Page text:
Interest-free periods on credit cards set to shrink as Christmas approaches
Banks and building societies expect to cut the length of interest-free periods on new credit card lending as Christmas approaches, a Bank of England survey has found.
As the country prepares for Brexit, some businesses may also find it tougher to get a loan as lenders expect the overall availability of credit to the corporate sector to decrease in the next few months.
The Bank’s latest Credit Conditions Survey asks lenders every quarter about the past three months and their expectations for the coming three months.
The survey for the third quarter of 2019, which took place between September 2 and 20, found that the length of interest-free periods on new credit card lending had decreased in the previous three months, for balance transfers and new purchases.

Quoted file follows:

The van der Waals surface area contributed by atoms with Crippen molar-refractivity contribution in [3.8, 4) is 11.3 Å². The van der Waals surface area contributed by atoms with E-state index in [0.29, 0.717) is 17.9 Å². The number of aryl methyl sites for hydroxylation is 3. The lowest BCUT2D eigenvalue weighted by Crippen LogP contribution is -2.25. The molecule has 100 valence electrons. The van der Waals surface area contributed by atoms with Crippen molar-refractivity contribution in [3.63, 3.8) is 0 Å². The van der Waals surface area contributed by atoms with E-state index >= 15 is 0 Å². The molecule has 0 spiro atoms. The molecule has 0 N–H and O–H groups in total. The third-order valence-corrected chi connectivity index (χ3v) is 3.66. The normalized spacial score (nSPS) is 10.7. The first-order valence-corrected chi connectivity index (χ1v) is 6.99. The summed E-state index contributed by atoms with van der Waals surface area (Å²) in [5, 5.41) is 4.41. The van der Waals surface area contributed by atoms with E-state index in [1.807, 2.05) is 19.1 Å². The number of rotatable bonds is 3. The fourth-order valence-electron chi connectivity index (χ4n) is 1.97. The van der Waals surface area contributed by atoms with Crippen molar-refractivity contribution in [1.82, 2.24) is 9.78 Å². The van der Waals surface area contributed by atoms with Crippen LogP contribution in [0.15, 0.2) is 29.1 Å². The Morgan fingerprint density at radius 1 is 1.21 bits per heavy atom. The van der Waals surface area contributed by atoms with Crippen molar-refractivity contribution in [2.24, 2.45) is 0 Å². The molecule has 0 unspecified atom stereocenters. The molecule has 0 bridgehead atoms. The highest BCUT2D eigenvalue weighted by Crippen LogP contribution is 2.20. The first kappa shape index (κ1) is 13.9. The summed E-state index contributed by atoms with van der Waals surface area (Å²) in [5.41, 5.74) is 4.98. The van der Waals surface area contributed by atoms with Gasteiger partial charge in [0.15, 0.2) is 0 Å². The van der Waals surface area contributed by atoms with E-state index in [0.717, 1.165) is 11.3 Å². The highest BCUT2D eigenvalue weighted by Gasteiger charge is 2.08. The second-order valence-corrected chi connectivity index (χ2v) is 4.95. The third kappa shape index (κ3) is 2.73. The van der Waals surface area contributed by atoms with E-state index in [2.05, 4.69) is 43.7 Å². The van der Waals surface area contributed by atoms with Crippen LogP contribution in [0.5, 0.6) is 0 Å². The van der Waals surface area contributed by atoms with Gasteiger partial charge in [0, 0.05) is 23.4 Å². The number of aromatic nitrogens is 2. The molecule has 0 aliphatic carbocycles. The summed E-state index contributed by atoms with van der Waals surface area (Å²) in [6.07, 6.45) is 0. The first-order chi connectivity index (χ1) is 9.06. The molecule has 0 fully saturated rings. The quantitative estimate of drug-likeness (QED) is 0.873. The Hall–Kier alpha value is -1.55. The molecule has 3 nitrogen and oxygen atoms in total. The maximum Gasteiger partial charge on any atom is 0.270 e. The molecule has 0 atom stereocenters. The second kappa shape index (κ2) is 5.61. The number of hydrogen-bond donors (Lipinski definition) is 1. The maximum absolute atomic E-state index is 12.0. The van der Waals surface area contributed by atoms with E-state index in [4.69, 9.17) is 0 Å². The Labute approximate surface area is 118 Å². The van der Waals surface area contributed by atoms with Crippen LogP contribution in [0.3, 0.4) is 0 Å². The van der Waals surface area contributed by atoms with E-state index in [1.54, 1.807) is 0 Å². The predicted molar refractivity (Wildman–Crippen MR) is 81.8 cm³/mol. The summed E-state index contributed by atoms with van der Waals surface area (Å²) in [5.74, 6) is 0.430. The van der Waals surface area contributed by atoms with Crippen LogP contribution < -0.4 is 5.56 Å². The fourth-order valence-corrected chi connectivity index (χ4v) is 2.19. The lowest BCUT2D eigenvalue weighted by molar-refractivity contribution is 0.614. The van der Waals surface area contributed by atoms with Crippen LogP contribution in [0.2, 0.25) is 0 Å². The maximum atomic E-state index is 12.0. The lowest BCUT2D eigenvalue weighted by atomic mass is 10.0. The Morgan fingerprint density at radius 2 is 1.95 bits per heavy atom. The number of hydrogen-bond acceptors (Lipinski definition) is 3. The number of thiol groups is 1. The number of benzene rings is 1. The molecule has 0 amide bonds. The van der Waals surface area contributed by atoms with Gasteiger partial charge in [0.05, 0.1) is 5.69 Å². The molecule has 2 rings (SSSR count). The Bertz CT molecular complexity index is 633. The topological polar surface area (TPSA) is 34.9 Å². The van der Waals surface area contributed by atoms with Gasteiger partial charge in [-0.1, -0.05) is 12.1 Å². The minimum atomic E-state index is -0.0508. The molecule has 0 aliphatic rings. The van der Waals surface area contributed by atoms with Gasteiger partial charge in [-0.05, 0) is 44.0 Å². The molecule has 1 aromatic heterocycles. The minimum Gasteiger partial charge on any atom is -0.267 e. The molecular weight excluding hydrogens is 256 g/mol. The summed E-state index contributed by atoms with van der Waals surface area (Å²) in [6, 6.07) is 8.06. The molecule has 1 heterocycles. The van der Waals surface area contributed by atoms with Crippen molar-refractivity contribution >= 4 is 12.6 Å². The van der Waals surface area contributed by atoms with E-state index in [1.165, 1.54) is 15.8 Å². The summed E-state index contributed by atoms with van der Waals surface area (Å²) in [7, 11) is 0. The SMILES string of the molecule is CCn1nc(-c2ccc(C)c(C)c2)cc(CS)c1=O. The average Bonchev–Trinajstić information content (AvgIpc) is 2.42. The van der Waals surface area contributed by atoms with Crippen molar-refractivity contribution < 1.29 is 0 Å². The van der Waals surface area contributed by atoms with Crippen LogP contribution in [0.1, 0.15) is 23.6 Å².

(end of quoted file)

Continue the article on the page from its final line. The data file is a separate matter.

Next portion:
The survey found further decreases in interest-free periods were expected in the coming three months, just as households prepare for shopping bonanzas as Christmas approaches.
The survey also found there was an increase in defaults on credit cards and other non-mortgage loans in the third quarter.
Lenders expect default rates for non-mortgage lending to increase slightly in the fourth quarter.
Looking at business lending, the report said: “The overall availability of credit to the corporate sector was reported to have remained unchanged in (quarter three), and this was the case for small, medium and large businesses.
“The overall availability of credit to the corporate sector was expected to decrease in (quarter four).”